Kirkland & Ellis attorneys Shaoyao Yu, Jeanna Wacker and Tasha Francis Gerasimow discuss various issues that will shape litigation strategies this year for participants in the pharmaceutical patent space, including several rulings from the Federal Circuit and new state laws.
Last year saw significant legal actions in the pharmaceutical sector that will shape the patent landscape this year, including new developments in induced infringement, continued scrutiny of written description and enablement support for patent claims, and increased state legislative efforts to curb anticompetitive agreements.
Litigating Induced Infringement
First, let’s start with the U.S. Court of Appeals for the Federal Circuit’s second decision in August 2021 in GlaxoSmithKline LLC v. Teva Pharms. USA Inc., which shed new light on litigating induced infringement in 2022. This case involved Teva’s generic version of GSK’s Coreg® drug, and a key issue is whether Teva’s skinny label, where it attempted to carve out the patented indication for congestive heart failure, nonetheless induced infringement.
The court held that Teva’s skinny label failed to fully carve out the patented indication, and that substantial evidence supported the jury’s finding of induced infringement. The court denied en banc review in February.
Following this ruling, brand manufactures are likely to use GSK as a road map in litigating induced infringement claims this year, especially when the generic’s label does not expressly include the infringing indication.
Specifically, brand manufacturers may be able to show inducement by demonstrating that doctors interpret the label as encouraging infringement, or by evidence outside the label, such as marketing materials promoting the generic as equivalent to the brand drug, press releases encouraging doctors to prescribe the generic drug for the patented use, and the generic’s knowledge that they will profit from infringing sales even if the patented use is not explicitly included in their label.
Generic companies, on the other hand, may consider expressly disclaiming patented indications in promotional materials to avoid induced infringement liability.
Written Description and Enablement Challenges
Second, pharmaceutical patents could face rigorous written description and enablement challenges, especially those concerning a broad genus, or ranges versus specific amounts.
In 2021, the Federal Circuit issued several decisions invalidating claims for failing Section 112 requirements.
For example, in Amgen Inc. v. Sanofi, Aventisub LLC, the court affirmed the district court’s decision that Amgen’s claims directed to a genus of antibodies defined by functional limitations were not enabled, because the “functional limitations here are broad, [but] the disclosed examples and guidance are narrow.”
In Juno Therapeutics Inc. v. Kite Pharma Inc., the court reversed a $1.2 billion jury verdict for Juno Therapeutics and Sloan Kettering Institute for Cancer Research. The court invalidated functional genus claims for lack of written description, finding the patent failed to disclose “representative species or common structural features to allow a [POSA] to distinguish between scFvs that achieve the claimed function and those that do not.”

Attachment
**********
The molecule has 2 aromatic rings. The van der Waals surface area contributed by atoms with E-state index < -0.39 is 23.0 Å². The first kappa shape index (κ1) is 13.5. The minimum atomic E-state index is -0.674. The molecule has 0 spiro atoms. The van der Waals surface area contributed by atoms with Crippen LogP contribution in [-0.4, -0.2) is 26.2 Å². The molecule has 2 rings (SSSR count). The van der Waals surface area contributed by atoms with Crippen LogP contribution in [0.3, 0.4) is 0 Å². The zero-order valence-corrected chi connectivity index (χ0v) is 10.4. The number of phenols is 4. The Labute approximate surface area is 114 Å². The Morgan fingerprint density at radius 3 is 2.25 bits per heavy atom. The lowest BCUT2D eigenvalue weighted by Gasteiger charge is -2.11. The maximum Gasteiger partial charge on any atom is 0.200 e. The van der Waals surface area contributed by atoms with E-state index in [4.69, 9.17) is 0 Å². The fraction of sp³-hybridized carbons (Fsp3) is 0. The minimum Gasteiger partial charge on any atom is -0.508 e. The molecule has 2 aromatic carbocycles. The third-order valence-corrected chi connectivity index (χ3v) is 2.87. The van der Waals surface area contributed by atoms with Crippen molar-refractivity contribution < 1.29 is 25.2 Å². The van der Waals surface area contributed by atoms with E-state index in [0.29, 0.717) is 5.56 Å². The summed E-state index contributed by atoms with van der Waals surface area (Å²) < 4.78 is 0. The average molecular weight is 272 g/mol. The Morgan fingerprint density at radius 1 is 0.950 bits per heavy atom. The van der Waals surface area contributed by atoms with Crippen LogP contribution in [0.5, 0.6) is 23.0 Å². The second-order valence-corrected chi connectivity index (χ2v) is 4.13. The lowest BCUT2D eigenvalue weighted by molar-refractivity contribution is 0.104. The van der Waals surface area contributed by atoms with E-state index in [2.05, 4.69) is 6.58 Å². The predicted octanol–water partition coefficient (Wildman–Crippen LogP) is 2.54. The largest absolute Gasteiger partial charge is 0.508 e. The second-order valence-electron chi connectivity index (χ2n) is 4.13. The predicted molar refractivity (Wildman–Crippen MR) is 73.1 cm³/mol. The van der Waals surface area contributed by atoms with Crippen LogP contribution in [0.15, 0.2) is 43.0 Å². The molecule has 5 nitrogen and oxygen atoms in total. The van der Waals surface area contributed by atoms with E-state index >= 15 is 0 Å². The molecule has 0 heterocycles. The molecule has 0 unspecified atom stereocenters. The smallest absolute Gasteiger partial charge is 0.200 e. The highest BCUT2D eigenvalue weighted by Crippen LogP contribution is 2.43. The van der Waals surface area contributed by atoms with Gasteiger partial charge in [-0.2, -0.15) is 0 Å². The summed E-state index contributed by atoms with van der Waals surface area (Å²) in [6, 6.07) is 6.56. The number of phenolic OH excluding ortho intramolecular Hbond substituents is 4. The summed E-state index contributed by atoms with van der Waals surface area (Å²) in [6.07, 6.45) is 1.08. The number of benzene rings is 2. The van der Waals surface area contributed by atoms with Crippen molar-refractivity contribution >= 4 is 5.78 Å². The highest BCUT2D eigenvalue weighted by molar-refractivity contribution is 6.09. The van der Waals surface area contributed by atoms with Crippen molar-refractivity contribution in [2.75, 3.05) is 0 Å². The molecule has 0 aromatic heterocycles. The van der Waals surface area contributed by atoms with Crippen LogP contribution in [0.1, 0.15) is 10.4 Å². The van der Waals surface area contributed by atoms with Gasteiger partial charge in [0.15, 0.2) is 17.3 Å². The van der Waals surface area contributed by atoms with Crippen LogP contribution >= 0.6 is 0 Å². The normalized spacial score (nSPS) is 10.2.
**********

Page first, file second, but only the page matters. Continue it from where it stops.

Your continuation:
The court also scrutinized whether claims drawn to ranges versus specific amounts meet Section 112 requirements.
For example, in Biogen Int’l GMBH v. Mylan Pharms. Inc., the Federal Circuit invalidated method claims of administering “a therapeutically effective dose” of drug for lack of written description “because the specification’s only reference to [the claimed dose] was part of a wide dosage range and not listed as an independent therapeutically efficacious dose.”
In Indivior UK Ltd. v. Dr. Reddy’s Lab’ys S.A., the court found the weight range limitations in claims of orally dissolvable films lack written description, because the specification did not describe the claimed range, but “only specific, particular examples.”
Going into 2022, the court continued its examination in Novartis Pharms. Corp. v. Accord Healthcare Inc., this time finding the claimed dose was supported by written description, because the specification disclosed “literal description of the [claimed] dose” and “all described ranges included the [claimed dose].”
Finally, pharmaceutical companies could face increasing anticompetitive scrutiny by state legislation sanctioning “pay-for-delay” settlements between generic and brand companies.
The first of these laws, California AB 824 prohibits settlements where a generic or biosimilar company agrees to delay its market entry in exchange for “anything of value” and imposes civil penalties of $20 million or more for violations. In December 2021, the Eastern District of California granted a preliminary injunction against AB 824, finding the plaintiff is likely to succeed in showing AB 824 violates the Dormant Commerce Clause. However, the court on Feb. 15 partially reinstated the law.
Despite this backdrop, other states have introduced similar bills in 2021 to sanction anticompetitive settlements in the pharmaceutical field, such as Connecticut, Illinois, Minnesota, New York, and Oregon, which are all pending as of March 2.
These legal developments will continue to shape litigation strategies in 2022. Participants in the pharmaceutical space should prepare for increased induced infringement litigation, stay cognizant of Section 112 developments, and monitor legislative scrutiny of pay-for-delay agreements as they enter into litigation and settlements in 2022.